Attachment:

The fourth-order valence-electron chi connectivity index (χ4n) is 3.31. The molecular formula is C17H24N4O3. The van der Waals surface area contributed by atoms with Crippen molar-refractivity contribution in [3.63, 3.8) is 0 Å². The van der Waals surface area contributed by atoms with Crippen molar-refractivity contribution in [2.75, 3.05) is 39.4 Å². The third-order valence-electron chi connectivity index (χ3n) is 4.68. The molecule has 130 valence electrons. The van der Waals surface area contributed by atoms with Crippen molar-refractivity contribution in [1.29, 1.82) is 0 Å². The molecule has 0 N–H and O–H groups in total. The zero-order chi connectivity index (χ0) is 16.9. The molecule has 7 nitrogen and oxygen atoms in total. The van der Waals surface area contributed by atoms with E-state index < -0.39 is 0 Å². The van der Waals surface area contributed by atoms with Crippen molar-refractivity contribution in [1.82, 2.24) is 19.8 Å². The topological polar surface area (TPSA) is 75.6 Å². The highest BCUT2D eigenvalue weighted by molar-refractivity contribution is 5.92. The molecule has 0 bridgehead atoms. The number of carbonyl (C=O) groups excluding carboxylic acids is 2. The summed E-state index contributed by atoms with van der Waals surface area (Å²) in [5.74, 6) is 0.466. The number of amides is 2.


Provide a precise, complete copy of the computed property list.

The fourth-order valence-electron chi connectivity index (χ4n) is 3.31. The molecular formula is C17H24N4O3. The van der Waals surface area contributed by atoms with Crippen molar-refractivity contribution in [3.63, 3.8) is 0 Å². The van der Waals surface area contributed by atoms with Crippen molar-refractivity contribution in [2.75, 3.05) is 39.4 Å². The third-order valence-electron chi connectivity index (χ3n) is 4.68. The molecule has 130 valence electrons. The van der Waals surface area contributed by atoms with Crippen molar-refractivity contribution in [1.29, 1.82) is 0 Å². The molecule has 0 N–H and O–H groups in total. The zero-order chi connectivity index (χ0) is 16.9. The molecule has 7 nitrogen and oxygen atoms in total. The van der Waals surface area contributed by atoms with E-state index < -0.39 is 0 Å². The van der Waals surface area contributed by atoms with Crippen molar-refractivity contribution in [1.82, 2.24) is 19.8 Å². The topological polar surface area (TPSA) is 75.6 Å². The highest BCUT2D eigenvalue weighted by molar-refractivity contribution is 5.92. The molecule has 0 bridgehead atoms. The number of carbonyl (C=O) groups excluding carboxylic acids is 2. The summed E-state index contributed by atoms with van der Waals surface area (Å²) in [5.74, 6) is 0.466. The number of amides is 2.